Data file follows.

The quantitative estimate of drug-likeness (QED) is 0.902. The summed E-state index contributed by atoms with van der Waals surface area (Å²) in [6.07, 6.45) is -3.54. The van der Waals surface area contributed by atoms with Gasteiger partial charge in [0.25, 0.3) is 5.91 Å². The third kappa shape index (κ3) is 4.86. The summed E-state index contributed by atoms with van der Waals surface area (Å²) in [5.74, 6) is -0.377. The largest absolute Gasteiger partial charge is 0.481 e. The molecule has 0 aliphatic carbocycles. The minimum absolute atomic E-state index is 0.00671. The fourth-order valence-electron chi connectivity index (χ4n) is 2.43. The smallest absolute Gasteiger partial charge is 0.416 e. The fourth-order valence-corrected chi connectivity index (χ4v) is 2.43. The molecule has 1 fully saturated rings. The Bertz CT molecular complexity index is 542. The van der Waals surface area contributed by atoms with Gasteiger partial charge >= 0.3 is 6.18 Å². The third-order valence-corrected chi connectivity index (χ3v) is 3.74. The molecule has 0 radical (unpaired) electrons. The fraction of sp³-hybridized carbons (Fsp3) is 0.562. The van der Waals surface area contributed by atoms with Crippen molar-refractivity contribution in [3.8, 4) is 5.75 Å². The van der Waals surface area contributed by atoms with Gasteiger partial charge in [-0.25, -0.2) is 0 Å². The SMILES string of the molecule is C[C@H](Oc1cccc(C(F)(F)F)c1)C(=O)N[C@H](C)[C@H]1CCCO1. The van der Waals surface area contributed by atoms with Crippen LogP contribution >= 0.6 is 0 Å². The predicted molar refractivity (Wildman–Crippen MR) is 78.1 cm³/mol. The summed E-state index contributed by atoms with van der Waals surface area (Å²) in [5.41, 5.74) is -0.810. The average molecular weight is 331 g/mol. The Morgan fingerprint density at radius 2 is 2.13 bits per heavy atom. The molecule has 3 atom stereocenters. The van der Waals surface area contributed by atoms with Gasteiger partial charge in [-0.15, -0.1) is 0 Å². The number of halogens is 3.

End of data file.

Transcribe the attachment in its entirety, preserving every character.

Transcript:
The quantitative estimate of drug-likeness (QED) is 0.902. The summed E-state index contributed by atoms with van der Waals surface area (Å²) in [6.07, 6.45) is -3.54. The van der Waals surface area contributed by atoms with Gasteiger partial charge in [0.25, 0.3) is 5.91 Å². The third kappa shape index (κ3) is 4.86. The summed E-state index contributed by atoms with van der Waals surface area (Å²) in [5.74, 6) is -0.377. The largest absolute Gasteiger partial charge is 0.481 e. The molecule has 0 aliphatic carbocycles. The minimum absolute atomic E-state index is 0.00671. The fourth-order valence-electron chi connectivity index (χ4n) is 2.43. The smallest absolute Gasteiger partial charge is 0.416 e. The fourth-order valence-corrected chi connectivity index (χ4v) is 2.43. The molecule has 1 fully saturated rings. The Bertz CT molecular complexity index is 542. The van der Waals surface area contributed by atoms with Gasteiger partial charge >= 0.3 is 6.18 Å². The third-order valence-corrected chi connectivity index (χ3v) is 3.74. The molecule has 0 radical (unpaired) electrons. The fraction of sp³-hybridized carbons (Fsp3) is 0.562. The van der Waals surface area contributed by atoms with Crippen molar-refractivity contribution in [3.8, 4) is 5.75 Å². The van der Waals surface area contributed by atoms with Gasteiger partial charge in [-0.25, -0.2) is 0 Å². The SMILES string of the molecule is C[C@H](Oc1cccc(C(F)(F)F)c1)C(=O)N[C@H](C)[C@H]1CCCO1. The van der Waals surface area contributed by atoms with Crippen LogP contribution >= 0.6 is 0 Å². The predicted molar refractivity (Wildman–Crippen MR) is 78.1 cm³/mol. The summed E-state index contributed by atoms with van der Waals surface area (Å²) in [5.41, 5.74) is -0.810. The average molecular weight is 331 g/mol. The Morgan fingerprint density at radius 2 is 2.13 bits per heavy atom. The molecule has 3 atom stereocenters. The van der Waals surface area contributed by atoms with Gasteiger partial charge in [-0.15, -0.1) is 0 Å². The number of halogens is 3.